Five things to watch for at IRS impeachment hearing

Greg Nash

IRS Commissioner John Koskinen will defend himself on Wednesday against calls for his impeachment in a much-anticipated House Judiciary Committee hearing.

The hearing comes as part of a deal between House Freedom Caucus Chairman Jim Jordan (R-Ohio) and Judiciary Chairman Bob Goodlatte (R-Va.) that delayed a floor vote on impeaching Koskinen planned for last week.

{mosads}Conservatives who back impeachment for Koskinen say he hindered congressional investigations into whether the IRS unfairly scrutinized applications from conservative groups for tax-exempt status.

Koskinen, who took the reins of the IRS several months after the 2013 controversy broke, says the allegations against him are without merit.

Republicans themselves are divided over impeachment, with some seeing the entire effort as misguided.

Here are five things to watch at the hearing.


Will Koskinen stick to his defense?

Koskinen has mounted an aggressive defense against the GOP’s allegations, and there is little reason to think he’ll take a different approach on Wednesday. 

The commissioner’s lawyers said Friday that he wants to clarify facts and describe reforms that the IRS has made during his tenure to address the improper scrutiny of conservative groups.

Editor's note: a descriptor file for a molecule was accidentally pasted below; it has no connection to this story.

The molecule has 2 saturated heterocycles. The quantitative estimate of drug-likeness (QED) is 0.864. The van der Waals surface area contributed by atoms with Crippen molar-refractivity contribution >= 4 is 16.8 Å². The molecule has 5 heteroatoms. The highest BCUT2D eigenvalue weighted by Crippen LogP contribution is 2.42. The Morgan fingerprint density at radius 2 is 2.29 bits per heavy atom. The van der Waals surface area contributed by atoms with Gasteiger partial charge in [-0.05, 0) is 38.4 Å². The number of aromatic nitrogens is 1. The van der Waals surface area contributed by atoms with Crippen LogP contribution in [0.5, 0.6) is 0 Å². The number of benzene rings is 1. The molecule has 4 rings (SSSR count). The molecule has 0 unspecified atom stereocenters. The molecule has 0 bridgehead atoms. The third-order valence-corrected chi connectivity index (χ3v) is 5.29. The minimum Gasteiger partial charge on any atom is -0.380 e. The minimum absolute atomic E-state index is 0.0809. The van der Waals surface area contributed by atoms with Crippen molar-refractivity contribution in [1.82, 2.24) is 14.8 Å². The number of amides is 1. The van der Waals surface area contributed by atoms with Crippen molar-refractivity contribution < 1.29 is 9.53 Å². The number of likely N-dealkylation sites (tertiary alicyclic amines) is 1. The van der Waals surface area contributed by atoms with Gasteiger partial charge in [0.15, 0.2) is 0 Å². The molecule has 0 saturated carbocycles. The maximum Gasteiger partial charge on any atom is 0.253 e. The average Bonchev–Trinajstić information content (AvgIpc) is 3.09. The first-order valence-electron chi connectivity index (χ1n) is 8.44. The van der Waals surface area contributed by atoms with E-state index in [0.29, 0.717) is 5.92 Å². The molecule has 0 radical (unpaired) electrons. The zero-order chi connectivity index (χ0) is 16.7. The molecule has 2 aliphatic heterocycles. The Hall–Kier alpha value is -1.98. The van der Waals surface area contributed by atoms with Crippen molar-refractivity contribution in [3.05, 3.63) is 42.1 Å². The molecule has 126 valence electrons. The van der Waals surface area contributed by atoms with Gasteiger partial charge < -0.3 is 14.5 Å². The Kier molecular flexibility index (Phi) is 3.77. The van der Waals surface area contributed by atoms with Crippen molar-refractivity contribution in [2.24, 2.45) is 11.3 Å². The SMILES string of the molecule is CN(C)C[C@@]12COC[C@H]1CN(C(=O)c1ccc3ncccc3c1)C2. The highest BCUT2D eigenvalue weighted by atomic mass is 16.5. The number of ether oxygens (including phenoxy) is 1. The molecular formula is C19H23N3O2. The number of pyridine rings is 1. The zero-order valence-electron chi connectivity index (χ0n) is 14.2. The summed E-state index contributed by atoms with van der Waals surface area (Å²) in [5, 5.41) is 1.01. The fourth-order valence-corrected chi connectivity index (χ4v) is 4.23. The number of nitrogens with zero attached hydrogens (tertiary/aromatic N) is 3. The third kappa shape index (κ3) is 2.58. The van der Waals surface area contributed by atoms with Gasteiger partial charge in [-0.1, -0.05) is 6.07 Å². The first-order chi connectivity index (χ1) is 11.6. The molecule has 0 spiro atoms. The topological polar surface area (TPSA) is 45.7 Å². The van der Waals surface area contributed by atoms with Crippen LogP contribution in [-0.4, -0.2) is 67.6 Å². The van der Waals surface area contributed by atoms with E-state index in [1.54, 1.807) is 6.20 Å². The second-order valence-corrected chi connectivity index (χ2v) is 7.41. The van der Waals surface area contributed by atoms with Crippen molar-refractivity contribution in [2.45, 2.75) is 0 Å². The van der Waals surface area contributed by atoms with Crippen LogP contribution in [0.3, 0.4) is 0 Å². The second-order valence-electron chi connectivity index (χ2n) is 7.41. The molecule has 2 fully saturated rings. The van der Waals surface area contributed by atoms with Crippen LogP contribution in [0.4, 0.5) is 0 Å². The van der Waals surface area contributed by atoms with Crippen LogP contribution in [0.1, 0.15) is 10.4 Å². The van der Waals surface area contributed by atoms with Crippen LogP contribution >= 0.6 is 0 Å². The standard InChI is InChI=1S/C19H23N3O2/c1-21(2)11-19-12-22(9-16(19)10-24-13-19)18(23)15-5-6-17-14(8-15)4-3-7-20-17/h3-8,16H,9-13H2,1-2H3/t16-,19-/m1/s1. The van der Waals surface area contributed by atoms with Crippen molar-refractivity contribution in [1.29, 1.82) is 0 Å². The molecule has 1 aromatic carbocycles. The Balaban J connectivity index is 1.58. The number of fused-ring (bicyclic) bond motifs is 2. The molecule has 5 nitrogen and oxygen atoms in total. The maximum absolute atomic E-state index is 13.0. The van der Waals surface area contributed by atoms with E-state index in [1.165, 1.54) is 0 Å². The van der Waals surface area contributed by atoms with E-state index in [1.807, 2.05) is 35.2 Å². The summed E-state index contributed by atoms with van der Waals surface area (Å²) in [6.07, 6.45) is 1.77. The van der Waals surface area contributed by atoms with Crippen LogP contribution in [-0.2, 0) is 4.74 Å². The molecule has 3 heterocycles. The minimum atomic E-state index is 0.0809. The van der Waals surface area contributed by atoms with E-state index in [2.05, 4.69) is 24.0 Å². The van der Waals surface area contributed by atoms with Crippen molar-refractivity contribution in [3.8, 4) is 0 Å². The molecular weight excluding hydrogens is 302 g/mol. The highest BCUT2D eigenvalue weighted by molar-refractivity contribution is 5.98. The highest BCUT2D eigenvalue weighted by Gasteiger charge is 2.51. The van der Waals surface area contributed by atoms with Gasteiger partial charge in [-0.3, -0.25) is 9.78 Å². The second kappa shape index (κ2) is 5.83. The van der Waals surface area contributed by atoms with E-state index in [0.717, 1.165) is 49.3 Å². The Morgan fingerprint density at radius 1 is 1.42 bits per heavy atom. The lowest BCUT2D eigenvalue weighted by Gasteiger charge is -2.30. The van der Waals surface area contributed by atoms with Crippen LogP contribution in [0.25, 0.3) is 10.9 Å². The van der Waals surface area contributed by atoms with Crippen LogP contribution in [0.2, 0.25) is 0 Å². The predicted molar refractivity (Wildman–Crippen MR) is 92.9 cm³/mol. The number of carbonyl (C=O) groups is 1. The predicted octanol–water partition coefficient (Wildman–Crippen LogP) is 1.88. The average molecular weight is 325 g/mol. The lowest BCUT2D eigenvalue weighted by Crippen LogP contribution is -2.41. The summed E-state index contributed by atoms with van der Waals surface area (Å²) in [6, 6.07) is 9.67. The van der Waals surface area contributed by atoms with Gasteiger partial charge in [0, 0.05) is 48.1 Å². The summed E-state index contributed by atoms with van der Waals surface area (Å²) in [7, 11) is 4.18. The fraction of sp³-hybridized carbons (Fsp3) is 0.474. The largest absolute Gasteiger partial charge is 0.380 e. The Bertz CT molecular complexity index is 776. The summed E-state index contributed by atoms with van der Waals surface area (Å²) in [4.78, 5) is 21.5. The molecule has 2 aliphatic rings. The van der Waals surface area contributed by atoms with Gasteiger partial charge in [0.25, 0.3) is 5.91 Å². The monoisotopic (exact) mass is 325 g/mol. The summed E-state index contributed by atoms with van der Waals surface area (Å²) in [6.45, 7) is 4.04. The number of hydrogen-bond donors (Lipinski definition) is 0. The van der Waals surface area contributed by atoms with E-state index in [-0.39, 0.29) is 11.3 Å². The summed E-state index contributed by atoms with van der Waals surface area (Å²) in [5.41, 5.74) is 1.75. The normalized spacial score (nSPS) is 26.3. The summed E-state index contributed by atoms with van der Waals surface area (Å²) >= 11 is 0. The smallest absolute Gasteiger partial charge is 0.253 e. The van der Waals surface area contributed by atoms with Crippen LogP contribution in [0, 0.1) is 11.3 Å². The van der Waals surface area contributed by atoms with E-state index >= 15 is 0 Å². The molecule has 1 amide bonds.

The impeachment resolutions filed against Koskinen said he did not comply with a congressional subpoena seeking communications to and from former IRS official Lois Lerner because backup tapes containing emails from Lerner were erased.

It also accused him of making false and misleading statements about the tapes and emails.

In written comments provided to the Judiciary Committee in May, he said the erasure of the backup tapes was an accident. He also said he testified truthfully before Congress based on what he knew at the time and warned that pursuing impeachment would set a bad precedent that would make it harder for the federal government to attract people to lead its agencies.

Koskinen will have the support of Democrats on the committee, who have disputed the allegations against him.

Koskinen’s term goes beyond President Obama’s — until November 2017. He has suggested that he would step aside if the next president wanted to replace him before his term expires.


Who will hit Koskinen the hardest?

Koskinen has a number of critics on the Judiciary Committee, and many of them will be looking to make news on Wednesday by aggressively attacking the IRS chief.

It’s unclear which member will be the most aggressive, because there are several who have been pushing for impeachment for months.

Reps. Jason Chaffetz (R-Utah) and Ron DeSantis (R-Fla.), who made the case for impeachment as witnesses at a hearing in May, sit on the committee. Jordan is also a member of the panel, and his office sent out a press release Tuesday to publicize that the lawmaker will be questioning Koskinen.

In addition to Jordan and DeSantis, there are several other Freedom Caucus members on the Judiciary Committee, including Reps. Trent Franks (R-Ariz.) and Raúl Labrador (R-Idaho).

Conservatives are still upset about the political-targeting scandal and have been emboldened by an August ruling from the U.S. Court of Appeals for the District of Columbia Circuit that the agency had not completely stopped the targeting.